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Tennessee Car Insurance & Minimum Coverage Amounts

Tennessee is home to the Great Smoky Mountains National Park and, of course, Nashville. Whether you want to get back to nature in Gatlinburg or visit Graceland in Memphis, you’ll need to be able to legally drive your vehicle in the Volunteer State.

In this guide, we’ll cover what you need to know about registering your car with the proper Tennessee car insurance.

Tennessee Car Insurance Minimum Coverage

If you’re moving to Tennessee, you’ll likely want to move your car, too. But in order to drive your vehicle legally on Tennessee’s public roadways, you’ll first need to have the proper insurance coverage.

Tennessee law requires that registered drivers carry:

  • Bodily injury liability coverage in the amount of $25,000 per person and $50,000 per accident.
  • Property damage liability insurance in the amount of $15,000 per accident.
  • Uninsured motorist bodily injury coverage in the amount of $25,000 per person and $50,000 per accident.
  • Underinsured motorist property damage insurance in the amount of $15,000 per accident.

Remember, these are just the minimums. Tennessee car insurance can cover you for more, including comprehensive and collision, as well as roadside assistance. The coverage you choose depends on your driving habits and your budget.

What is the Average Cost of Car Insurance in Tennessee?

When you move to Tennessee, you can expect to pay around 8% less than the national average for your car insurance. The annual average cost of full coverage insurance is around $1,315 in Tennessee. Looking for the minimum coverage? You’ll pay an average of $509 per year.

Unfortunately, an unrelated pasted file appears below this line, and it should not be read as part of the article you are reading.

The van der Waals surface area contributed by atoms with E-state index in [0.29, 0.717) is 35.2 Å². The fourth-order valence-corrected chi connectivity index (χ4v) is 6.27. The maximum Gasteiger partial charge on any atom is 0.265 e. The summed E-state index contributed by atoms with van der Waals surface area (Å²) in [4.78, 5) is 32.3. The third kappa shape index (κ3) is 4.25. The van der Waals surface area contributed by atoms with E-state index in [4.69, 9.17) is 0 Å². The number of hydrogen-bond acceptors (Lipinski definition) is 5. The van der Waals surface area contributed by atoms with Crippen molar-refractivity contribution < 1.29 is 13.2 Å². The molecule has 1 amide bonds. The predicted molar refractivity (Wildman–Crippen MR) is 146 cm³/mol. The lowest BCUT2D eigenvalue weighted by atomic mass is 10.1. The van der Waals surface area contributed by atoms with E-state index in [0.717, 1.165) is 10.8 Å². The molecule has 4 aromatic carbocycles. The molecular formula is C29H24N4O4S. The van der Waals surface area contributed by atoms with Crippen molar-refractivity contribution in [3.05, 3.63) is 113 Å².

Your insurance premiums will depend on a number of factors, including:

  • Your age
  • Your driving history
  • The zip code where you park your car at night
  • Your marital status
  • Your gender/sex
  • The type of vehicle you drive

Always be sure to scout around for discounts available to you. These may be based on the number of miles driven per year, or even groups like AAA or AARP that you might belong to.

Why is Car Insurance So Cheap in Tennessee?

If you’re coming to Tennessee from another state, you may be wondering why car insurance is so inexpensive here. A large part of the reason is that 93% of the state is very rural. There are fewer drivers and, therefore, fewer auto accidents.

With that said, approximately 20% of all drivers in Tennessee are uninsured. That’s the reason for the mandatory uninsured and underinsured coverages, and one factor that may bring Tennessee car insurance premiums up a bit.

Lapses in Tennessee Car Insurance

Should you get stopped by law enforcement in Tennessee and be found to have no proof of insurance coverage, this could lead to legal trouble. Here’s just a small sampling of what could happen if you have a lapse in coverage.

  • $300 fine punishment for a Class C misdemeanor.
  • Possible tow of your car to an impound lot.
  • Suspension of your driver’s license.
  • Suspension of your vehicle registration.
  • Restoration fees and other penalties to reinstate your driving privileges.

As you can see, driving without insurance is inconvenient and costly. Be sure your policy is always up to date and that you carry proof of coverage at all times.

Best Auto Insurance in Tennessee

Shopping around for the best Tennessee car insurance? Residents of the state were polled and asked their favorite carriers. In terms of price, service, and coverage, these five insurance companies consistently ranked at the top.

  • Grange
  • Travelers
  • Tennessee Farm Bureau
  • State Farm

Of course, no one insurer is best for everyone. Check with friends and family to learn who they trust, then speak to several agencies to find coverage that’s suitable for your needs.

Driving in Tennessee

Ready to head to Dollywood or the Grand Ole Opry? Here are some fun Tennessee driving facts and laws you can ponder while you’re on your way.

  • It’s against the law to carry or drive a skunk over state borders.
  • The only game you can shoot from your window in Tennessee is a whale. Tennessee is 100% landlocked.
  • It is legal in Tennessee to harvest roadkill for food without a permit. Deer, possum, rabbit… it’s all fair “game.”
  • There is a law on the books in Tennessee that states that it is illegal to drive while you’re sleeping.

Conclusion: Tennessee Car Insurance

Tennessee is full of adventure, music, beauty, and natural sites to explore, but you can’t do it if you don’t have car insurance. Make sure you’re properly registered and insured before you head down I-24 to Chattanooga.